In this page, I show you several designs of Virtual 360° Tours, sorted by application.
Most of these are public on the web, utilised in classrooms. Some of the concept designs are works in progress.
Having worked on several projects involving heritage, I really enjoyed photographing the buildings to create virtual tours for use online, but what I found most interesting was the information that wasn’t visible.

To tell a compelling story about a place I felt that it was not sufficient only to photograph it, but also to make it come alive by revealing the history of the place.
I feel that I have done this in some measure due to the framework used for these examples:
McCrae Homestead http://barneymeyer.com/McCraeHomestead
La Trobe Cottage http://barneymeyer.com/LaTrobeCottage
OMG Courtroom http://barneymeyer.com/OMG_Courtroom
RFDS Airplane http://barneymeyer.com/RFDS_Airplane
RFDS Museum http://barneymeyer.com/RFDS_museum

The RFDS projects were aimed at enabling school kids to reach and understand a location which is visited only infrequently by grey nomads.
The content which we have revealed, like in the other locations, has remained hidden from the public eye for many decades. A good example is the old films which we were able to bring to light in the museum.

National Trust Heritage Buildings
Designed specifically to allow school children to visit these location in the classroom, take a walk around, look for information hotspots, download the information and use it in their history projects. They are best viewed on a PC or MAC as the rich content is not suitable for delivery to small screens and may not be playable due to browser limitations on those devices. The Virtual Tours can play on a kiosk and derivative versions can be built for mobile devices and as Virtual Reality tours using 360 VR Goggles.
McCrae Homestead http://barneymeyer.com/McCraeHomestead
Like many of these historic places, objects, images and stories are rare and precious and get locked away in the archives never to see public light of day. In addition, the rooms are small and the objects that remain in the room are not labelled, in order to preserve the historic feel of the place.
With this “virtual tour” technology we have allowed people to access these things and even take them away in documentary form.
For example, in Georgiana’s Sanctum you can see a calling card from Lt Governor Charles La Trobe lying on her desk.
The document attached hereto: “Heritage at your Touch – Exhibition Notes.pdf” was prepared by me and details the features of this exhibition. It shows where all the information hotspots are, like this.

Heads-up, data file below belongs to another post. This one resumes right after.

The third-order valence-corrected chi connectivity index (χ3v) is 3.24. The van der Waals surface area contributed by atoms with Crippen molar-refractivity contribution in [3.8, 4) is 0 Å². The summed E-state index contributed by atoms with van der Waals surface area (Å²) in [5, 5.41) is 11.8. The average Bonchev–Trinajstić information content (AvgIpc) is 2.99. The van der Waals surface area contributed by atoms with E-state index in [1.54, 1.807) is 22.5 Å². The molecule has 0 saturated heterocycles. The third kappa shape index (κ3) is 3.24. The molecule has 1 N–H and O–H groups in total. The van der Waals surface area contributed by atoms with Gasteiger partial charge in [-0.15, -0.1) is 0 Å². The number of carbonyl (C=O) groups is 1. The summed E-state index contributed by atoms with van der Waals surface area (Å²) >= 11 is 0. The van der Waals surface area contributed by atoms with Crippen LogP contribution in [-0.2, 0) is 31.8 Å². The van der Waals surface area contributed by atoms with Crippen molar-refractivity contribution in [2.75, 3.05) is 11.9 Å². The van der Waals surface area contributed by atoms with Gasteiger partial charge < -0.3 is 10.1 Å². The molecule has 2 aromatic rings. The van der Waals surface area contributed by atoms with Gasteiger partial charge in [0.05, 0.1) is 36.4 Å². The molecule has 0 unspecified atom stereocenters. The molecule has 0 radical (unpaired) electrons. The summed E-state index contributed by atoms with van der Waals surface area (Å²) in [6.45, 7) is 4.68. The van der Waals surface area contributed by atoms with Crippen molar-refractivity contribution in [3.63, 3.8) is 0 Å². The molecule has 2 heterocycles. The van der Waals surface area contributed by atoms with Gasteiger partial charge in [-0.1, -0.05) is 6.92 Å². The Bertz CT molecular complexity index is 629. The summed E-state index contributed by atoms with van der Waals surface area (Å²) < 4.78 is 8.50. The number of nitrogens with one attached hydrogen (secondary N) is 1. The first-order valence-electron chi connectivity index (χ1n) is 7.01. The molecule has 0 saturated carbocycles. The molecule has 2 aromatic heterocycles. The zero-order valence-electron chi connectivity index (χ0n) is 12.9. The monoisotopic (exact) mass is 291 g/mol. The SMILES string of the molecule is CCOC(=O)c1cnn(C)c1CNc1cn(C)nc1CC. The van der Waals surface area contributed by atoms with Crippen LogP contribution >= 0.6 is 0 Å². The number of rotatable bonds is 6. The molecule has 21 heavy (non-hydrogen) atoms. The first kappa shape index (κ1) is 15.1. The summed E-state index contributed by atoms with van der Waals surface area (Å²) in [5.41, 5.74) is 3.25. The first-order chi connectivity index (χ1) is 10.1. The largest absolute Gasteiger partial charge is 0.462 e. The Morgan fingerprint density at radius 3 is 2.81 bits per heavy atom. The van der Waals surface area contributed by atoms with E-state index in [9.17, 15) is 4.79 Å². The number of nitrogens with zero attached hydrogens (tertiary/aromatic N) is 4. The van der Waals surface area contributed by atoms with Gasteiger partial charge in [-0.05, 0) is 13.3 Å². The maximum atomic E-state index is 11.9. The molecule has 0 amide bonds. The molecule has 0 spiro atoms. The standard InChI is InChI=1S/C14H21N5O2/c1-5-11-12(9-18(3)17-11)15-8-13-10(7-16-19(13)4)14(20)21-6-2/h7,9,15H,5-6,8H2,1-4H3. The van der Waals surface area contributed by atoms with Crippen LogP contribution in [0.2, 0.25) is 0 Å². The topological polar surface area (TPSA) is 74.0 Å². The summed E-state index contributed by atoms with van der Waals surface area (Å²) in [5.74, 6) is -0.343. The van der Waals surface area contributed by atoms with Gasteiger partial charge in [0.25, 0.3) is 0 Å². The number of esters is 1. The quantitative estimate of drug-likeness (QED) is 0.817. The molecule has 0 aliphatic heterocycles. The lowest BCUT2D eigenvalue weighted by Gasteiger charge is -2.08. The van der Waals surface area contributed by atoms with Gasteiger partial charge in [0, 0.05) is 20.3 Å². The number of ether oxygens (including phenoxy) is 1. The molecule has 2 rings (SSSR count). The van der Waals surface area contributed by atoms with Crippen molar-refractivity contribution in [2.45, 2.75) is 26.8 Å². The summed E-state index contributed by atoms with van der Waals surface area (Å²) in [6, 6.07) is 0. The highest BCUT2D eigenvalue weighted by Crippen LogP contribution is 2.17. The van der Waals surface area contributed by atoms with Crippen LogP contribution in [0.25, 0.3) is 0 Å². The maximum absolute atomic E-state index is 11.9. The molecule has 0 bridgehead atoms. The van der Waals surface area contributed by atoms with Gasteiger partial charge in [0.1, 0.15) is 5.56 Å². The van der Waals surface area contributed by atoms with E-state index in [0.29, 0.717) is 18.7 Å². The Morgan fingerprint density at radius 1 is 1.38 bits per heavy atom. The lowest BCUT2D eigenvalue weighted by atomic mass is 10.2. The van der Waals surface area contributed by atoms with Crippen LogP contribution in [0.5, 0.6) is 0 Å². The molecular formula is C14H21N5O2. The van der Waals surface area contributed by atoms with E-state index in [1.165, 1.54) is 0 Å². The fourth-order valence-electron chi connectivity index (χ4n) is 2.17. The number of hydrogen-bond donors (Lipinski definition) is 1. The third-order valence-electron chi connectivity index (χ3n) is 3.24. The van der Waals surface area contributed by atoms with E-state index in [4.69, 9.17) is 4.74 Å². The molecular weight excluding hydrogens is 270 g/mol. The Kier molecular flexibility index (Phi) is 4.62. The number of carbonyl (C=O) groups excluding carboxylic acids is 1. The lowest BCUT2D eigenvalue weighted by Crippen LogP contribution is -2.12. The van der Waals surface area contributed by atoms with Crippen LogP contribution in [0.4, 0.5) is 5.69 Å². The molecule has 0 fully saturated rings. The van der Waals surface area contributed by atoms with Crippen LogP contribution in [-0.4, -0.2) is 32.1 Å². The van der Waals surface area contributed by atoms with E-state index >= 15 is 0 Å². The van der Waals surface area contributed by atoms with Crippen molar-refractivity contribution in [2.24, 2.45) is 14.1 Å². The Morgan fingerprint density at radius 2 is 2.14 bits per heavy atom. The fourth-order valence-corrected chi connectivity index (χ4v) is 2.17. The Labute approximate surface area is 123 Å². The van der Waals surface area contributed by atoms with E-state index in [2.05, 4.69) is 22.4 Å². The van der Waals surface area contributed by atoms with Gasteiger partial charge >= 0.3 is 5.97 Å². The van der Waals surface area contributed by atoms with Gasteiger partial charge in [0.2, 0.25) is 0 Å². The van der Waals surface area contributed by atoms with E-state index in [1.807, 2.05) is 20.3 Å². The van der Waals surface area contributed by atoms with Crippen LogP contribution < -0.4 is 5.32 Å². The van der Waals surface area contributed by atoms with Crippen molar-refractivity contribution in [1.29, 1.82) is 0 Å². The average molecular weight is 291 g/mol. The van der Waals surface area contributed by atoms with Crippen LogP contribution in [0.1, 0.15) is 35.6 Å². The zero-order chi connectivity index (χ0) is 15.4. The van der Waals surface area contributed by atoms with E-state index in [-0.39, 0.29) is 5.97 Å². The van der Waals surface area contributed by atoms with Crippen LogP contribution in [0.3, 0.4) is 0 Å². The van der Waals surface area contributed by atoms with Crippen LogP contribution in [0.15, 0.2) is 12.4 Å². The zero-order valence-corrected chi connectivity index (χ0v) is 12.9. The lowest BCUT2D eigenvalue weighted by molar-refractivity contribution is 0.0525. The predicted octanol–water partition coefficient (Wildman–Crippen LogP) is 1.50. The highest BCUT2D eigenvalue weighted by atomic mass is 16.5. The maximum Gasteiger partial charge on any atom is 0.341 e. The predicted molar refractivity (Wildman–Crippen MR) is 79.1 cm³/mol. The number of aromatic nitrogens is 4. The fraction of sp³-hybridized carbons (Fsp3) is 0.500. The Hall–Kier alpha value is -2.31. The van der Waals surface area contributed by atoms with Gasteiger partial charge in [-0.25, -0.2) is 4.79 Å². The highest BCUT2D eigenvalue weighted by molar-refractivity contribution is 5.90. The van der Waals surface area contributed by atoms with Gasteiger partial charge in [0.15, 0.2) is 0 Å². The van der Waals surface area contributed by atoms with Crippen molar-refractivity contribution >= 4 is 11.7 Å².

For school children, the intention is that they must “search” for objects, they are not labelled. They can then download the object or story as a pdf document and use it in their projects.

LaTrobe Cottage http://barneymeyer.com/LaTrobeCottage
A similar project, combining video of an actor in a 360° scene with information hotspots that the school children must search for.

How many young children know what a commode is? Here they can see one and learn about it.

Royal Flying Doctor Service (Broken Hill Base)
The RFDS Base and Museum are far off the beaten track, serving remote communities and homesteads.
The airplanes are not open to visits, but RFDS has an educational program during which they take a mock plane to primary schools to familiarise children with their activities.

Click on the arrows to walk inside, look for information spots and click on them, a simple little image and narration starts

The museum is visited by grey nomads passing through and is totally inaccessible to school children (due to the distant location). The museum itself has static displays. Yet, the museum is a rich information source, therefore we have chosen a number of displays to which we could affix information like old films, audio tracks and other information which becomes available when clicked on. For each location, we have chosen or created a small starting video.
The information is targeted at primary school children, nevertheless it tells a compelling story about RFDS and makes information available to viewers which has been hidden in the archives forever.
http://barneymeyer.com/RFDS_museum opens up with a simple little narration in front of the information wall. Click to open the spot, in this case a 1927 silent clip which has languished in the archives.

This is a concept for an app on mobile to guide people around the library http://barneymeyer.com/slv

Click on the magnifying glass to see a high resolution 360° scene of the dome room, zoom in to see people.
This design followed on work which was done for State Library of VIC, specifically for Peter McMahon, Director Digital Strategy, Directorate

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